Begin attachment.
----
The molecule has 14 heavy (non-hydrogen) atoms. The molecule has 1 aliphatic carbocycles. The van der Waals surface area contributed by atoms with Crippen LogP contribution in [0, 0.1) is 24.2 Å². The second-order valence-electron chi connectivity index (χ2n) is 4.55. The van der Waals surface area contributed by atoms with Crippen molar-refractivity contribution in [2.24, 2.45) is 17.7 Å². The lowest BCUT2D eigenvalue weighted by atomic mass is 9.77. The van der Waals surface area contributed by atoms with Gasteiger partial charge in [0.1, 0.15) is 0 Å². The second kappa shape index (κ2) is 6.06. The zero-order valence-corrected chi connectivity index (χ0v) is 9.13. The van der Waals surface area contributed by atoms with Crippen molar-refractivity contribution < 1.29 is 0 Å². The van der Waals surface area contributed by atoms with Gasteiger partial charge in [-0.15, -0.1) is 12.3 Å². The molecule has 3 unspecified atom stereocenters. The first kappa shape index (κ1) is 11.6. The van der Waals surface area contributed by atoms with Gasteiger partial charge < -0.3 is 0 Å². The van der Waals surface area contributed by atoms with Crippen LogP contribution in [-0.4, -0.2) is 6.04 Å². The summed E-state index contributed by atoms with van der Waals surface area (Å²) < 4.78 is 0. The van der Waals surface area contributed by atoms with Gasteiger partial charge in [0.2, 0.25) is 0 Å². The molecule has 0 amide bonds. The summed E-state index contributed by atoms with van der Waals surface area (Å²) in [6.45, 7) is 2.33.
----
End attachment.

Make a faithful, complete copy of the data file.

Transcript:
The molecule has 14 heavy (non-hydrogen) atoms. The molecule has 1 aliphatic carbocycles. The van der Waals surface area contributed by atoms with Crippen LogP contribution in [0, 0.1) is 24.2 Å². The second-order valence-electron chi connectivity index (χ2n) is 4.55. The van der Waals surface area contributed by atoms with Crippen molar-refractivity contribution in [2.24, 2.45) is 17.7 Å². The lowest BCUT2D eigenvalue weighted by atomic mass is 9.77. The van der Waals surface area contributed by atoms with Gasteiger partial charge in [0.1, 0.15) is 0 Å². The second kappa shape index (κ2) is 6.06. The zero-order valence-corrected chi connectivity index (χ0v) is 9.13. The van der Waals surface area contributed by atoms with Crippen molar-refractivity contribution < 1.29 is 0 Å². The van der Waals surface area contributed by atoms with Gasteiger partial charge in [-0.15, -0.1) is 12.3 Å². The molecule has 3 unspecified atom stereocenters. The first kappa shape index (κ1) is 11.6. The van der Waals surface area contributed by atoms with Gasteiger partial charge < -0.3 is 0 Å². The van der Waals surface area contributed by atoms with Crippen LogP contribution in [-0.4, -0.2) is 6.04 Å². The summed E-state index contributed by atoms with van der Waals surface area (Å²) < 4.78 is 0. The van der Waals surface area contributed by atoms with Gasteiger partial charge in [0.2, 0.25) is 0 Å². The molecule has 0 amide bonds. The summed E-state index contributed by atoms with van der Waals surface area (Å²) in [6.45, 7) is 2.33.